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Home economics dedicates second semester to clothing, textiles

For the past 23 years, teacher Sharon Scharf has taught FC students about the aspects of art and home economics (home ec.). In home ec class, Scharf focuses the first semester on food, but then switches the second semester to emphasize sewing, concentrating on clothing and textiles

According to the National Home Economics Standards there are 17 different areas of study, which Scharf trys to cover throughout the semester, but since time is limited not every area is covered. So, only a few basic subjects are covered such as dietetics and nutrition, fashion, apparel and textiles. To make sure every important subject is covered, Scharf creates a semester plan.

“During our second semester, we focus on the clothing and textiles area of study,” Scharf said. “The student learns life skills such as sewing on buttons, repairing hems, stain removal and laundry techniques, consumer purchasing, and reading labels to know what you are purchasing, to name a few.”

The overall purpose of home ec. is to prepare students for adult life and basic skills needed for the future. Scharf believes that preparation is an important part of the class and goes a bit more in-depth about what the student should take away from the class.

“Preparing students for living on their own is definitely one of the goals of this class.” Scharf said. “Preparing the student to be a productive, caring member of society (putting others first), being aware of our environment and how to care for it and learning to solve problems are some of the purposes of the class. Also, utilizing the knowledge you’ve learned in other classes such as math and science is a goal of this class.”

Senior Emily Daniel learns valuable life lessons in home ec. that she can carry with her into her adult life, like cooking assorted foods, she says.

“I learned how to cook various foods from different cultures and now I’m learning how to sew together clothes and follow a pattern to make various objects.” Daniel said. “As a girl I think it’s important for me to learn the basics of cooking and sewing for later on in life, so I’m really thankful that the school provides a class for this.”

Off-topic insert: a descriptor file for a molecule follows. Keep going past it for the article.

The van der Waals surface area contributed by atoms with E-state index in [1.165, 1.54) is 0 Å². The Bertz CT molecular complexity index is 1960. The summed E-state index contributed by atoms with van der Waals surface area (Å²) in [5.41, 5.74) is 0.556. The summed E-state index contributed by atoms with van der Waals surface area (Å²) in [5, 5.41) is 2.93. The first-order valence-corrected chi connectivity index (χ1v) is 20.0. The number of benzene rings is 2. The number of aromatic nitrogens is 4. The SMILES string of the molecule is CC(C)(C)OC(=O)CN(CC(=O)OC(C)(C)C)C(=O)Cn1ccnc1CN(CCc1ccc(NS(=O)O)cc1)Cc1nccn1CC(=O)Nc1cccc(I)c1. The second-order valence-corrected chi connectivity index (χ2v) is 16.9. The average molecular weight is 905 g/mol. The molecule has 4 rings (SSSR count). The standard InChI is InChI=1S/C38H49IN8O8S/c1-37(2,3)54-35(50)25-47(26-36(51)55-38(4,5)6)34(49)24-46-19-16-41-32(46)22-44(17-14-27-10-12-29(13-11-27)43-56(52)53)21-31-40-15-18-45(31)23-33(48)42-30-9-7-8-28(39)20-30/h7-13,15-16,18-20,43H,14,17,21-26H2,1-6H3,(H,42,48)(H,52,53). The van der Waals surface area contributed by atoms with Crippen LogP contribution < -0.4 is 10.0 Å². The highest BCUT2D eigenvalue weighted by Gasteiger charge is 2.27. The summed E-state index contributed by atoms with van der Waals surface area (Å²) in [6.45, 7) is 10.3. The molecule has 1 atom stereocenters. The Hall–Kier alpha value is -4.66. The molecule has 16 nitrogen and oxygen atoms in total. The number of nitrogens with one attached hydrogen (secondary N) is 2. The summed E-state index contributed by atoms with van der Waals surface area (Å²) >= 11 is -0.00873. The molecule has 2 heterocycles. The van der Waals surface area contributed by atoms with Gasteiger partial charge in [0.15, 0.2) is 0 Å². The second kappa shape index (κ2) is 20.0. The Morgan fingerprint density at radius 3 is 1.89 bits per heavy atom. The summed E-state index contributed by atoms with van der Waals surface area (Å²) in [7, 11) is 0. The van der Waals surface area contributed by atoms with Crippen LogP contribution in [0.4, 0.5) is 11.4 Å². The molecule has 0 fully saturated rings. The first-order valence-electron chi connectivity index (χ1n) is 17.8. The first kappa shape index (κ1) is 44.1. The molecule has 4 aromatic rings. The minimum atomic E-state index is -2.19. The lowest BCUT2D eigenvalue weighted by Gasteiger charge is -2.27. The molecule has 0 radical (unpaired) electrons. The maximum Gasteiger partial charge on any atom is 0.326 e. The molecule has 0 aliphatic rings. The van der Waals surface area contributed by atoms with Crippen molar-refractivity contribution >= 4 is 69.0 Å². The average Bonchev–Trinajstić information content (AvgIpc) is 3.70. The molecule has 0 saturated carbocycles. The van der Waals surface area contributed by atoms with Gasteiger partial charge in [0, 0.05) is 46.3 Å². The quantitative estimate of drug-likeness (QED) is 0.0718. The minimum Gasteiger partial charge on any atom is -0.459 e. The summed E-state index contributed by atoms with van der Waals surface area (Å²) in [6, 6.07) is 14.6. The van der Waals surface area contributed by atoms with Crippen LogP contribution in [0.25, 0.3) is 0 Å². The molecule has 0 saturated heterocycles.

Unlike Daniel, freshman Sabrina Henderson was not as excited for the change as some of her classmates.

“I was kind of disappointed because I’m really good at cooking and I really suck at sewing,” Henderson said. “So the switch has kind of been fun because of the pajama pants, but really hard because I suck at sewing; I cannot sow to save my life. I’m looking forward to going onto the next level and to learn knitting like beanies and all the new stuff like that.”

Generally, when students join a class like home ec. or art, they want to learn how to do a new thing. Scharf likes to teach new concepts to students, like why and how things work, especially in the first semester when focusing on food.

“I’m always excited to start first semester as I love to show students how to do things ‘from scratch’ in the kitchen.” Scharf said. “I love to teach them why things work the way they do, like gluten in bread. We learn food science and food production. We learn about different cultural food other than our own, and we learn to bless others with our culinary skills. The beginning of hospitality is food!”

According to Scharf, some of the skills she teaches students can easily spark interest and become hobbies for the individuals.

“I must admit, some of the things we learn and do can become addictive, such as cross stitch and needle point on knitting, but it’s better than sitting playing video games!” Scharf said. “I enjoy helping a student find their ‘strengths,’ and helping them expand them. They are all gifts from the Lord, be it clothing construction, beanie knitting, crazy quilt squares or any of many other options.”

Scharf says she enjoys second semester because it can bring out the more creative side of students and allows them to grow in their specific talents.

“I’m always excited about clothing and textiles.” Scharf said. “Not only does the student learn basic life skills as repairing your clothes and keeping them in good condition, but a student can learn a skill to bless others with; expand their creative gifts and create one-of-a kind garments and accessories they can be proud of.”

For more information about home ec., read the May 21, 2008 article, Baby blankets teach needlework, service. For photos about home ec., check out Student sewing and Beanie boys.

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    michael ogdonJan 27, 2012 at 12:02 am

    The varsity volleyball team has certainly impressed me with the solid growth and improvements they’ve made this year. Essentially returning only two players from last year, this team has come together and really achieved some great results.